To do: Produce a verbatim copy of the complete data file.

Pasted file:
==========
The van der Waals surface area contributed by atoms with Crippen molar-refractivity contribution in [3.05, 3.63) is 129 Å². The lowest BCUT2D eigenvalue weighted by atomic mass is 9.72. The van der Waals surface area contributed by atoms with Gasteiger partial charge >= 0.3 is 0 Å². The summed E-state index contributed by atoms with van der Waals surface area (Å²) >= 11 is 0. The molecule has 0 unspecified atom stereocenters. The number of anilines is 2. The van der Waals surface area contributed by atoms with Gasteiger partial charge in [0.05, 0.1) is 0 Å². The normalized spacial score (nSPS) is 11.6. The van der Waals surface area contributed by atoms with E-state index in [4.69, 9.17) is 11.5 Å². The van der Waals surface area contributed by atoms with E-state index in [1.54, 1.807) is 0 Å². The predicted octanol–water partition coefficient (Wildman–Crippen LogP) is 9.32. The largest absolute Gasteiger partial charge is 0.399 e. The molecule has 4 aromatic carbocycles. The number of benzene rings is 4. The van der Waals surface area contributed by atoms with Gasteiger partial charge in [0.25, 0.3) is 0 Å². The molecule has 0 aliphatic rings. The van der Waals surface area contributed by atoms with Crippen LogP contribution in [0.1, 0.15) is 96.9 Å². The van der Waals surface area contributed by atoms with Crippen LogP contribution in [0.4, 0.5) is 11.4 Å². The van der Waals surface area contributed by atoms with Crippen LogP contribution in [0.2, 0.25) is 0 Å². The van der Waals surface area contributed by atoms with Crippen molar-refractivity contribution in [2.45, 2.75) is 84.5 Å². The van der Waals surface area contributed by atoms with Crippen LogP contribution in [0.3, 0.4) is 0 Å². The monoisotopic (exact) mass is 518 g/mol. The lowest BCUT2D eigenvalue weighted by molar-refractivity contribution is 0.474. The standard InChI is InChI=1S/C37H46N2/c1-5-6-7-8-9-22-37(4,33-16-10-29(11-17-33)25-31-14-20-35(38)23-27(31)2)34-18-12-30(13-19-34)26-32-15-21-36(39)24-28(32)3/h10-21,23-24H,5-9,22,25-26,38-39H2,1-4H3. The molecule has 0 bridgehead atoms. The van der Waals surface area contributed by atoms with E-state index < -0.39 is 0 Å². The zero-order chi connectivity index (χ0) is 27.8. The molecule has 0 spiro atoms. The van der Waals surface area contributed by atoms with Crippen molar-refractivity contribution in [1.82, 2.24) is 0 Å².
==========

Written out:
The van der Waals surface area contributed by atoms with Crippen molar-refractivity contribution in [3.05, 3.63) is 129 Å². The lowest BCUT2D eigenvalue weighted by atomic mass is 9.72. The van der Waals surface area contributed by atoms with Gasteiger partial charge >= 0.3 is 0 Å². The summed E-state index contributed by atoms with van der Waals surface area (Å²) >= 11 is 0. The molecule has 0 unspecified atom stereocenters. The number of anilines is 2. The van der Waals surface area contributed by atoms with Gasteiger partial charge in [0.05, 0.1) is 0 Å². The normalized spacial score (nSPS) is 11.6. The van der Waals surface area contributed by atoms with E-state index in [4.69, 9.17) is 11.5 Å². The van der Waals surface area contributed by atoms with E-state index in [1.54, 1.807) is 0 Å². The predicted octanol–water partition coefficient (Wildman–Crippen LogP) is 9.32. The largest absolute Gasteiger partial charge is 0.399 e. The molecule has 4 aromatic carbocycles. The number of benzene rings is 4. The van der Waals surface area contributed by atoms with Gasteiger partial charge in [0.25, 0.3) is 0 Å². The molecule has 0 aliphatic rings. The van der Waals surface area contributed by atoms with Crippen LogP contribution in [0.1, 0.15) is 96.9 Å². The van der Waals surface area contributed by atoms with Crippen LogP contribution in [0.4, 0.5) is 11.4 Å². The van der Waals surface area contributed by atoms with Crippen LogP contribution in [0.2, 0.25) is 0 Å². The van der Waals surface area contributed by atoms with Crippen molar-refractivity contribution in [2.45, 2.75) is 84.5 Å². The van der Waals surface area contributed by atoms with Crippen LogP contribution in [0.3, 0.4) is 0 Å². The monoisotopic (exact) mass is 518 g/mol. The lowest BCUT2D eigenvalue weighted by molar-refractivity contribution is 0.474. The standard InChI is InChI=1S/C37H46N2/c1-5-6-7-8-9-22-37(4,33-16-10-29(11-17-33)25-31-14-20-35(38)23-27(31)2)34-18-12-30(13-19-34)26-32-15-21-36(39)24-28(32)3/h10-21,23-24H,5-9,22,25-26,38-39H2,1-4H3. The molecule has 0 bridgehead atoms. The van der Waals surface area contributed by atoms with E-state index < -0.39 is 0 Å². The zero-order chi connectivity index (χ0) is 27.8. The molecule has 0 spiro atoms. The van der Waals surface area contributed by atoms with Crippen molar-refractivity contribution in [1.82, 2.24) is 0 Å².